6. This new leaflet is supposedly "based" on the 2017 brochure, misleading, as overdiagnosis is never mentioned.

7. The new leaflet says: "to know more, talk to your doctor or go to the website...". The general practitioner can certainly be contacted, but in reality, the woman makes an appointment directly with the radiology office, mainly because the information in the leaflet focuses all its communication on the benefits of screening, leaving the practitioner no opportunity to properly inform the patients before they go for mammography screening. In any case, what question would a woman ask her practitioner since the notion of "risk" does not appear anywhere in the brochure?

8. In the "key information" section, it is stated that mammography is "reliable." This information is again misleading since mammography exposes women to false positives (suspected cancers that are not confirmed) and false negatives (cancers that are hidden or develop between two mammograms and are, therefore, "missed" by screening).

Why is INCa so consistent in providing promotional information about mammography breast cancer screening? 

Why has INCa's biased promotional communication remained unchanged over the years? This is a question that everyone should ask.

Since the introduction of organized screening for breast cancer in 2004, scientific knowledge about mammography screening has advanced, but INCa's "communication" has not changed. INCa still presents screening as very beneficial to women, as it does in this leaflet, without mentioning what is debated in France and worldwide. The major benefit is still asserted even though it is increasingly being questioned.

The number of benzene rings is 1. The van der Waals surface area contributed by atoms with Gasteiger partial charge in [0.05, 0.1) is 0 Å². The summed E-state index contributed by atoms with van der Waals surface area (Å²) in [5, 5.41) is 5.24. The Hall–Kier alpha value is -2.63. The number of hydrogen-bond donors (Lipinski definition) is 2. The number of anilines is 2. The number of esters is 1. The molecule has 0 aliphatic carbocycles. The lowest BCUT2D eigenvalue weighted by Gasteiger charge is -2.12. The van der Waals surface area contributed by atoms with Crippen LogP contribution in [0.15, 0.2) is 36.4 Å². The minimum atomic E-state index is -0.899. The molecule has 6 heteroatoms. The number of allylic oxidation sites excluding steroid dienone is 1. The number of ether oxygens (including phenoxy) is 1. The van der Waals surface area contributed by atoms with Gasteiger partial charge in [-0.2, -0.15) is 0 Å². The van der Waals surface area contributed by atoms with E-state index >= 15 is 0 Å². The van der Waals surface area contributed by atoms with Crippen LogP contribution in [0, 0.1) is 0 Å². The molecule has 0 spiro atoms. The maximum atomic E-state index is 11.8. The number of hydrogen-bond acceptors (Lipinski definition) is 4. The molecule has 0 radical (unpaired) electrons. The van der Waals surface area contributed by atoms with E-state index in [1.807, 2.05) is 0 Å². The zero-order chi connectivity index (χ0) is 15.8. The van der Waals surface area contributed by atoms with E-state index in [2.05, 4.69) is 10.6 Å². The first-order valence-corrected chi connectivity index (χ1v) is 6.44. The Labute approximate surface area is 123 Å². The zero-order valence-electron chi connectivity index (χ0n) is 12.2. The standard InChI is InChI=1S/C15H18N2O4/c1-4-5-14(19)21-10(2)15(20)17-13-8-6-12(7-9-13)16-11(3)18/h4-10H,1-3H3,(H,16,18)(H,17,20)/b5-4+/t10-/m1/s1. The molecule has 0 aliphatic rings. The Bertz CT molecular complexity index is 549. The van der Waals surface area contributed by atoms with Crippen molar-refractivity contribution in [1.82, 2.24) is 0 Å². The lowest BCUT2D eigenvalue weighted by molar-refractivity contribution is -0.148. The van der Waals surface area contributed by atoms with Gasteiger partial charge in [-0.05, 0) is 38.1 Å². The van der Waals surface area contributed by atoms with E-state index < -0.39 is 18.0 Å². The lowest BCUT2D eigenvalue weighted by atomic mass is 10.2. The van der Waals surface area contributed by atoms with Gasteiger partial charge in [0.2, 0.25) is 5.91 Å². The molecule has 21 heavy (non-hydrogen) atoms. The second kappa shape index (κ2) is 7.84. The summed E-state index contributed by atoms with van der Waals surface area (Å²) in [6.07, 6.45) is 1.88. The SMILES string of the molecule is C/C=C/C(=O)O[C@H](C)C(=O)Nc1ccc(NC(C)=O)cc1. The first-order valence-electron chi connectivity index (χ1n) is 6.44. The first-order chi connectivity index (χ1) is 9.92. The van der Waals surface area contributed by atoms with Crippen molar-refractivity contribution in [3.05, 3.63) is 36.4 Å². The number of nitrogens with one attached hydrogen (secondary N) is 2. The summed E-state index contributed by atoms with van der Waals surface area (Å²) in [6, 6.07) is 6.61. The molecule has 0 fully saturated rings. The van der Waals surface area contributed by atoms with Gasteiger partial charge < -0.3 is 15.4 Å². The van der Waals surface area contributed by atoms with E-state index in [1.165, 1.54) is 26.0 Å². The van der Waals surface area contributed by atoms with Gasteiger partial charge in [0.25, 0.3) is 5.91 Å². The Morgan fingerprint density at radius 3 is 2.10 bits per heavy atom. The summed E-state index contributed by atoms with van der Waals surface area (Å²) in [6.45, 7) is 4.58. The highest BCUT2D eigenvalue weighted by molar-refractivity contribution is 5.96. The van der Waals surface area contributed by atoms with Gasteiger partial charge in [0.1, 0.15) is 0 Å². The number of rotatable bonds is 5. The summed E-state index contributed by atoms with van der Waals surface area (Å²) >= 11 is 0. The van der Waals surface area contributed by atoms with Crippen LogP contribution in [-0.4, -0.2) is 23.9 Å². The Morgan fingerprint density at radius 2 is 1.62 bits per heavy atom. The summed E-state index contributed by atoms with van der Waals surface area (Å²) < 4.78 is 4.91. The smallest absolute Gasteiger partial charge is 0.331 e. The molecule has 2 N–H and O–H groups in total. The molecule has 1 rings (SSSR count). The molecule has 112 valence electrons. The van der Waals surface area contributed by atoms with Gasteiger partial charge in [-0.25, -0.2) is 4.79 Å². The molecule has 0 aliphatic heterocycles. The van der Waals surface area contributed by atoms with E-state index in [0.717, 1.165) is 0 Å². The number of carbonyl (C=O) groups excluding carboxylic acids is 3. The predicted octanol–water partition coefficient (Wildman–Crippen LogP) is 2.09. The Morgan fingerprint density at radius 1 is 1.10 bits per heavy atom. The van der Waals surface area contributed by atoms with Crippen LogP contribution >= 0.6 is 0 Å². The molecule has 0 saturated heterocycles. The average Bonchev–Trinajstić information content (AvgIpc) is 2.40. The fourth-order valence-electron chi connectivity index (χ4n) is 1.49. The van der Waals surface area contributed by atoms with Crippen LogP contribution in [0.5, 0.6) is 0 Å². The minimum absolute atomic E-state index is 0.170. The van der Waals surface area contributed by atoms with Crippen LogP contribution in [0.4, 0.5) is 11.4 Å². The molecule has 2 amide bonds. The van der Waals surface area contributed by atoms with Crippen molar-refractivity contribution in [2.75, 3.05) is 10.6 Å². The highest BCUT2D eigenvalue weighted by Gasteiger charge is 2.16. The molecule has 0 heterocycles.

Furthermore, many risks have been updated, but this brochure does not even use "risk," implying that they do not exist. The INCa replaces the term "risk" with "limit," which is never used in the scientific literature on the subject.

Why is this mode of communication being used? 

For all of its years, INCa has focused its communication on promoting breast cancer screening by mammography. This communication is very different from what is done in other countries. [8]

INCa's goal is not to correctly inform women about organized breast cancer screening by mammography but to intensify it to "win the European competition." And this is done blatantly, disregarding scientific knowledge on the subject.